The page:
necessary whatever. One might expedite matters by taking a few
steps, but one does not need to do so to reach the destination. Such
is the view of those who hold to the doctrine of unconditional
security. The doctrine is certainly contrary to many simple and
clear passages in God's word. Heb. 4:11 exhorts us to "be diligent
to enter that rest." Rev. 2:10 demands that we "be faithful unto
death." Escalator religion is contrary to sound doctrine.
Equally erroneous, however, is the concept of conditional
insecurity. Perhaps such a doctrine has not been actively taught.
But it has been accepted by way of default. I would think that the
great assurance that is constantly given the faithful, striving,
child of God should be administered in equal doses, at least, in our
teaching as the warnings
against falling or drifting away from so great a salvation.
Even before the plan of salvation was consummated at the cross, the
people of God expressed great assurance: "The fear of man brings a
snare, But whoever trusts in the Lord shall be safe" (Prov. 29:25);
“The Lord shall preserve you from all evil; He shall preserve your
soul. The Lord shall preserve your going out and your coming in from
this time forth, and even forever" (Ps. 121:7-8); "Surely goodness
and mercy shall follow me all the days of my life; and I will dwell
in the house of the Lord forever" (Ps. 23:6).
Do we who are privileged to live under a better covenant,
established upon better promises, possess less confidence than the
people of a darker age? May it never be!
Paul lived in the security of God's love. Because life to him was
Christ, he could declare confidently that to die was gain and to
depart was to be with the Lord (Phil. 1:21-23; 2 Cor. 5:6-8). He
could say this in spite of the fact that he had not reached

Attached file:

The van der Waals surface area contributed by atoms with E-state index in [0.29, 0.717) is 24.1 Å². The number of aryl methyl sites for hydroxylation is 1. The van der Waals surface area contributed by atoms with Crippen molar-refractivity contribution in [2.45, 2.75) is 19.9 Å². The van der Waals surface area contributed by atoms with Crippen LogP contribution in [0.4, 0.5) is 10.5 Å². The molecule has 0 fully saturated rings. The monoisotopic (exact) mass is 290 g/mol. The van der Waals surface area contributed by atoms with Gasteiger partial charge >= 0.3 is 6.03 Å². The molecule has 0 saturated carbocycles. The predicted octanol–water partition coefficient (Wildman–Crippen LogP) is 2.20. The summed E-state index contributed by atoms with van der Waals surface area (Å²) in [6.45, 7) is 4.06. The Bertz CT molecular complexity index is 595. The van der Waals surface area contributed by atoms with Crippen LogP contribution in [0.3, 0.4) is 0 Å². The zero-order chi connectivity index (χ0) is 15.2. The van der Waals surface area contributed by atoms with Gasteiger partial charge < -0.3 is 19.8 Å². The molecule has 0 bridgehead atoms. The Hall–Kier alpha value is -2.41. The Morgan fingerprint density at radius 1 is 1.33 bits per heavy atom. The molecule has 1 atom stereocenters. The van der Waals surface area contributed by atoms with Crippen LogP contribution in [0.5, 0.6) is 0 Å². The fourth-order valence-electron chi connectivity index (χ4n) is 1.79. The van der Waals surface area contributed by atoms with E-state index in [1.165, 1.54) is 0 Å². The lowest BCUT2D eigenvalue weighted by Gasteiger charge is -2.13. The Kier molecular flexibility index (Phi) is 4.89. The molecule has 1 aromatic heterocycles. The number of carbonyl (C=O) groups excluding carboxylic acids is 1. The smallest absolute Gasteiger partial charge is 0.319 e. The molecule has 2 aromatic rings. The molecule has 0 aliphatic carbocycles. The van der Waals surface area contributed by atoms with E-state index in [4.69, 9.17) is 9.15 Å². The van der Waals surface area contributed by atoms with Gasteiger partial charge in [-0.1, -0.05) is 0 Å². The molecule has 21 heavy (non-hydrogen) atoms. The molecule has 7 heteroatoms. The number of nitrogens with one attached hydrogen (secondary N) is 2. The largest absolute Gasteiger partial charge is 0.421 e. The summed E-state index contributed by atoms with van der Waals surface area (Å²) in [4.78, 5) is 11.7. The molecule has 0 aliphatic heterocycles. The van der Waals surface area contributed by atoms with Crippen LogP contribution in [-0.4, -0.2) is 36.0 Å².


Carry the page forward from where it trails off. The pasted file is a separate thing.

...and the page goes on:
perfection in this life (Phil. 3:12-16).
He exulted in the knowledge that a crown of life awaited him and all
who love His appearing (2 Tim. 4: 8). Jude commends us all to the
God who is able to keep us from falling (verse 24). Peter declares
that "if" (that's conditional, folks), "you do these things you will
never stumble; for so an entrance will be supplied to you abundantly
into the everlasting kingdom of our Lord and Savior Jesus Christ" (2
Let us examine ourselves. Are we preaching a greased pole salvation?
Are we guilty of binding "heavy burdens, hard to bear" when we
ourselves will not move them with one of (our) fingers" (Mt. 29:3)?
Let us balance warning with consolation that the committed and
submissive Christian might be motivated to sing with rejoicing and
praise: "Blessed assurance, Jesus is mine. Oh what a foretaste of
glory divine. Heir of salvation, purchase of God; Born of His
Spirit, washed in His blood.”
— Via Searching the Scriptures, June 1991, Volume XXXII,
News & Notes
We extend our condolences to the family and friends of
Eddie Fullard who passed away February 2 at just 53 years of
Marilyn Roberts’ surgery went well, and she is now in the
Jim Lively has been experiencing some swelling of the lower
Shirley Davis had been a week in the hospital, due to
pneumonia; but is now back home. She will soon be resuming her
physical therapy for her knee replacement.
Pat Joyner also had to return to the hospital
recently following her heart valve replacement surgery, but is
also now back home.
Others to also be praying for: A.J. Joyner, Anita Young, Doyle
Rittenhouse, Bennie & Deborah Medlock, James Medlock, Melotine
Davis, Mary Vandevander, Michelle Rittenhouse, Rick
Cuthbertson, John Stoval, Everleigh and Hazel Greer, Danny
Hutcheson, Roger Montgomery, Mary Aldrich, Rex & Frankie
Hadley, and Tommy Lin
WordPress version of this bulletin:
The Steps That
Lead to Eternal Salvation
1) Hear the
gospel, for that is how faith
comes (Rom. 10:17; John 20:30-31).
2) Believe in the
deity of Christ (John 8:24; John
3) Repent of sins
(Luke 13:5; Acts 17:30).
4) Confess faith in
Christ (Rom. 10:9-10; Acts
5) Be baptized in water
for the remission of sins (Mark
16:16; Acts 2:38; 22:16; Rom.
6:3-4; Gal. 3:26-27; 1 Pet. 3:21).
6) Continue in the faith, living
for the Lord; for, if not,
salvation can be lost (Heb.
10:36-39; Rev. 2:10; 2 Pet.
CHURCH OF CHRIST
1402 Tebeau Street, Waycross,
Sunday services: 9:00
a.m. (Bible class); 10 a.m. &
5 p.m. (worship)
Tuesday: 2 p.m.
(Ladies' Bible class)
Wednesday: 7 p.m.
Edwards (912) 281-9917
Observer website with pictures in
(Older version of Gospel Observer
website without pictures, but back
to March 1990)